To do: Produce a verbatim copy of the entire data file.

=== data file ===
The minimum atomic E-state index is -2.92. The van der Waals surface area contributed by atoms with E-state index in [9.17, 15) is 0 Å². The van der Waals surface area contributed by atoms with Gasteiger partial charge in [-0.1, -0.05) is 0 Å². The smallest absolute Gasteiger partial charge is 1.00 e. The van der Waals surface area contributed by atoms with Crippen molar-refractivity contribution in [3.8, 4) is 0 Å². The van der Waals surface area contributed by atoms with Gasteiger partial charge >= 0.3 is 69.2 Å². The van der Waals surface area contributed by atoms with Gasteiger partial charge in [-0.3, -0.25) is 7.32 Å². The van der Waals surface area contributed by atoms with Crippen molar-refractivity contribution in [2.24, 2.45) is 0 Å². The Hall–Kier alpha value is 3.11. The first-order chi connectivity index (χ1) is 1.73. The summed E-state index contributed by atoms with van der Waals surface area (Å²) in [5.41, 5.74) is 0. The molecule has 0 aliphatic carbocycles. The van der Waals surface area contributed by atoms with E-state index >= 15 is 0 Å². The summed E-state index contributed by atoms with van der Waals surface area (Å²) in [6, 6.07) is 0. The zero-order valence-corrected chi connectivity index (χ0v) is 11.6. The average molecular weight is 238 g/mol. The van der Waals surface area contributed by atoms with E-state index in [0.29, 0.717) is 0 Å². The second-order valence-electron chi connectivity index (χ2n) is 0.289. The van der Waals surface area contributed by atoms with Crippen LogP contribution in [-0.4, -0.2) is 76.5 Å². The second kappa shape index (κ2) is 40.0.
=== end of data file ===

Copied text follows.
The minimum atomic E-state index is -2.92. The van der Waals surface area contributed by atoms with E-state index in [9.17, 15) is 0 Å². The van der Waals surface area contributed by atoms with Gasteiger partial charge in [-0.1, -0.05) is 0 Å². The smallest absolute Gasteiger partial charge is 1.00 e. The van der Waals surface area contributed by atoms with Crippen molar-refractivity contribution in [3.8, 4) is 0 Å². The van der Waals surface area contributed by atoms with Gasteiger partial charge >= 0.3 is 69.2 Å². The van der Waals surface area contributed by atoms with Gasteiger partial charge in [-0.3, -0.25) is 7.32 Å². The van der Waals surface area contributed by atoms with Crippen molar-refractivity contribution in [2.24, 2.45) is 0 Å². The Hall–Kier alpha value is 3.11. The first-order chi connectivity index (χ1) is 1.73. The summed E-state index contributed by atoms with van der Waals surface area (Å²) in [5.41, 5.74) is 0. The molecule has 0 aliphatic carbocycles. The van der Waals surface area contributed by atoms with E-state index >= 15 is 0 Å². The summed E-state index contributed by atoms with van der Waals surface area (Å²) in [6, 6.07) is 0. The zero-order valence-corrected chi connectivity index (χ0v) is 11.6. The average molecular weight is 238 g/mol. The van der Waals surface area contributed by atoms with E-state index in [0.29, 0.717) is 0 Å². The second-order valence-electron chi connectivity index (χ2n) is 0.289. The van der Waals surface area contributed by atoms with Crippen LogP contribution in [-0.4, -0.2) is 76.5 Å². The second kappa shape index (κ2) is 40.0.